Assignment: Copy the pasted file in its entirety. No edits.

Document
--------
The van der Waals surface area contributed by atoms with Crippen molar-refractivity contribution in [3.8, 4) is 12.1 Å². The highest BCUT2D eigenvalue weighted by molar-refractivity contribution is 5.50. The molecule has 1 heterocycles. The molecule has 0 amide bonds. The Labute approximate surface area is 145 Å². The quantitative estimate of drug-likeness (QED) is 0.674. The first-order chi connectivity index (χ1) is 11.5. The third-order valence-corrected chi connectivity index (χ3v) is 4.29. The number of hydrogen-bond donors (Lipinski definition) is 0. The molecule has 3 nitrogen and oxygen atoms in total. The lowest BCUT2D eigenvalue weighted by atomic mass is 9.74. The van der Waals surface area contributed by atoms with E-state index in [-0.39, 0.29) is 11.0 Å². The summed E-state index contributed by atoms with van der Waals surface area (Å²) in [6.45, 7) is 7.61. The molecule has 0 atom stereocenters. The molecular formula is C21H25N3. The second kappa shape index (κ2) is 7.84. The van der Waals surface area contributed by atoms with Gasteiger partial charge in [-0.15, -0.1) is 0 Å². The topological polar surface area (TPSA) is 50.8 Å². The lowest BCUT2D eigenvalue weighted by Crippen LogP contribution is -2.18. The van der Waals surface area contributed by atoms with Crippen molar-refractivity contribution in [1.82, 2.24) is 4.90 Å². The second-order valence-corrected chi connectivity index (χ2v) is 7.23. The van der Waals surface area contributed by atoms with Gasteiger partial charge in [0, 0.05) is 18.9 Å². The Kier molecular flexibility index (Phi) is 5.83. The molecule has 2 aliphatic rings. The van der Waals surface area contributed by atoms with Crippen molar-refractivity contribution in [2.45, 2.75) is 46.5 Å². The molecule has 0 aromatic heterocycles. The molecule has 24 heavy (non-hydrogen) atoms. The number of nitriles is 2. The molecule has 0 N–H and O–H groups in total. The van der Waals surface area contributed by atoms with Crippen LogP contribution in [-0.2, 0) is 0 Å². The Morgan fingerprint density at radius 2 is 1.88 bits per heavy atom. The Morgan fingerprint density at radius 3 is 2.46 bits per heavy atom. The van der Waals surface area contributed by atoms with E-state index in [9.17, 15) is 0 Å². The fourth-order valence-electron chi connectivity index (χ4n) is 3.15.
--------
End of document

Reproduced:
The van der Waals surface area contributed by atoms with Crippen molar-refractivity contribution in [3.8, 4) is 12.1 Å². The highest BCUT2D eigenvalue weighted by molar-refractivity contribution is 5.50. The molecule has 1 heterocycles. The molecule has 0 amide bonds. The Labute approximate surface area is 145 Å². The quantitative estimate of drug-likeness (QED) is 0.674. The first-order chi connectivity index (χ1) is 11.5. The third-order valence-corrected chi connectivity index (χ3v) is 4.29. The number of hydrogen-bond donors (Lipinski definition) is 0. The molecule has 3 nitrogen and oxygen atoms in total. The lowest BCUT2D eigenvalue weighted by atomic mass is 9.74. The van der Waals surface area contributed by atoms with E-state index in [-0.39, 0.29) is 11.0 Å². The summed E-state index contributed by atoms with van der Waals surface area (Å²) in [6.45, 7) is 7.61. The molecule has 0 atom stereocenters. The molecular formula is C21H25N3. The second kappa shape index (κ2) is 7.84. The van der Waals surface area contributed by atoms with Gasteiger partial charge in [-0.15, -0.1) is 0 Å². The topological polar surface area (TPSA) is 50.8 Å². The lowest BCUT2D eigenvalue weighted by Crippen LogP contribution is -2.18. The van der Waals surface area contributed by atoms with Crippen molar-refractivity contribution in [1.82, 2.24) is 4.90 Å². The second-order valence-corrected chi connectivity index (χ2v) is 7.23. The van der Waals surface area contributed by atoms with Gasteiger partial charge in [0, 0.05) is 18.9 Å². The Kier molecular flexibility index (Phi) is 5.83. The molecule has 2 aliphatic rings. The van der Waals surface area contributed by atoms with Crippen molar-refractivity contribution in [2.45, 2.75) is 46.5 Å². The molecule has 0 aromatic heterocycles. The molecule has 24 heavy (non-hydrogen) atoms. The number of nitriles is 2. The molecule has 0 N–H and O–H groups in total. The van der Waals surface area contributed by atoms with Crippen LogP contribution in [-0.2, 0) is 0 Å². The Morgan fingerprint density at radius 2 is 1.88 bits per heavy atom. The Morgan fingerprint density at radius 3 is 2.46 bits per heavy atom. The van der Waals surface area contributed by atoms with E-state index in [9.17, 15) is 0 Å². The fourth-order valence-electron chi connectivity index (χ4n) is 3.15.